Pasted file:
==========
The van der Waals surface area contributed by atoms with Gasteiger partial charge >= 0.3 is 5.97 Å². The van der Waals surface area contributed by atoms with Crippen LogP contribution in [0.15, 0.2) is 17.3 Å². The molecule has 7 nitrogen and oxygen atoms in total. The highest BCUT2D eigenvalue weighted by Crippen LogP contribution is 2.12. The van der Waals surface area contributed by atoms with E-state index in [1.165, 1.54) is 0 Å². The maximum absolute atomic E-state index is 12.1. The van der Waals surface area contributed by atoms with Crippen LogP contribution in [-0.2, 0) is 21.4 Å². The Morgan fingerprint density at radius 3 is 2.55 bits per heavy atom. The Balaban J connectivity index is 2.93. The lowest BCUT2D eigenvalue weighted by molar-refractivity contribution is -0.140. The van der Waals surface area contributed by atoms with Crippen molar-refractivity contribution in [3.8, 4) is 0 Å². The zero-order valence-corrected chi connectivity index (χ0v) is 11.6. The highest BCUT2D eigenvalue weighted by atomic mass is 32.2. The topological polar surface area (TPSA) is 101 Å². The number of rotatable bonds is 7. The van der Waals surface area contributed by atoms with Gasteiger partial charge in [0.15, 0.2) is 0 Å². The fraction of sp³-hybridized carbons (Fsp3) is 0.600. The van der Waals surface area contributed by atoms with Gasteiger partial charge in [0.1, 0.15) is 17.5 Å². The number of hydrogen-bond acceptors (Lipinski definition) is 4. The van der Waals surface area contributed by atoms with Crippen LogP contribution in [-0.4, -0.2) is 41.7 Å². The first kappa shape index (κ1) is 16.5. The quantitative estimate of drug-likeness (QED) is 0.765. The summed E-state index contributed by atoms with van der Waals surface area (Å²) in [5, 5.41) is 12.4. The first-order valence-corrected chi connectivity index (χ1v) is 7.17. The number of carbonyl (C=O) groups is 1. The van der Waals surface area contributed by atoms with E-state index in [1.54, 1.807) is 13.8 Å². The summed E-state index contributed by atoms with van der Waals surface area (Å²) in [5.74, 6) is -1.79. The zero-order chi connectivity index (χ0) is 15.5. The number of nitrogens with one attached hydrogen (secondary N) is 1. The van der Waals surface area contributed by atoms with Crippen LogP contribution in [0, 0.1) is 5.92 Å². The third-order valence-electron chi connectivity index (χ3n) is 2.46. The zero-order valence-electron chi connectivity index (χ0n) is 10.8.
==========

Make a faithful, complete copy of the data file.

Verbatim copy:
The van der Waals surface area contributed by atoms with Gasteiger partial charge >= 0.3 is 5.97 Å². The van der Waals surface area contributed by atoms with Crippen LogP contribution in [0.15, 0.2) is 17.3 Å². The molecule has 7 nitrogen and oxygen atoms in total. The highest BCUT2D eigenvalue weighted by Crippen LogP contribution is 2.12. The van der Waals surface area contributed by atoms with E-state index in [1.165, 1.54) is 0 Å². The maximum absolute atomic E-state index is 12.1. The van der Waals surface area contributed by atoms with Crippen LogP contribution in [-0.2, 0) is 21.4 Å². The Morgan fingerprint density at radius 3 is 2.55 bits per heavy atom. The Balaban J connectivity index is 2.93. The lowest BCUT2D eigenvalue weighted by molar-refractivity contribution is -0.140. The van der Waals surface area contributed by atoms with Crippen molar-refractivity contribution in [3.8, 4) is 0 Å². The zero-order valence-corrected chi connectivity index (χ0v) is 11.6. The highest BCUT2D eigenvalue weighted by atomic mass is 32.2. The topological polar surface area (TPSA) is 101 Å². The number of rotatable bonds is 7. The van der Waals surface area contributed by atoms with Gasteiger partial charge in [0.15, 0.2) is 0 Å². The fraction of sp³-hybridized carbons (Fsp3) is 0.600. The van der Waals surface area contributed by atoms with Gasteiger partial charge in [0.1, 0.15) is 17.5 Å². The number of hydrogen-bond acceptors (Lipinski definition) is 4. The van der Waals surface area contributed by atoms with Crippen LogP contribution in [-0.4, -0.2) is 41.7 Å². The first kappa shape index (κ1) is 16.5. The quantitative estimate of drug-likeness (QED) is 0.765. The summed E-state index contributed by atoms with van der Waals surface area (Å²) in [5, 5.41) is 12.4. The first-order valence-corrected chi connectivity index (χ1v) is 7.17. The number of carbonyl (C=O) groups is 1. The van der Waals surface area contributed by atoms with E-state index in [1.54, 1.807) is 13.8 Å². The summed E-state index contributed by atoms with van der Waals surface area (Å²) in [5.74, 6) is -1.79. The zero-order chi connectivity index (χ0) is 15.5. The number of nitrogens with one attached hydrogen (secondary N) is 1. The van der Waals surface area contributed by atoms with Crippen LogP contribution in [0, 0.1) is 5.92 Å². The third-order valence-electron chi connectivity index (χ3n) is 2.46. The zero-order valence-electron chi connectivity index (χ0n) is 10.8.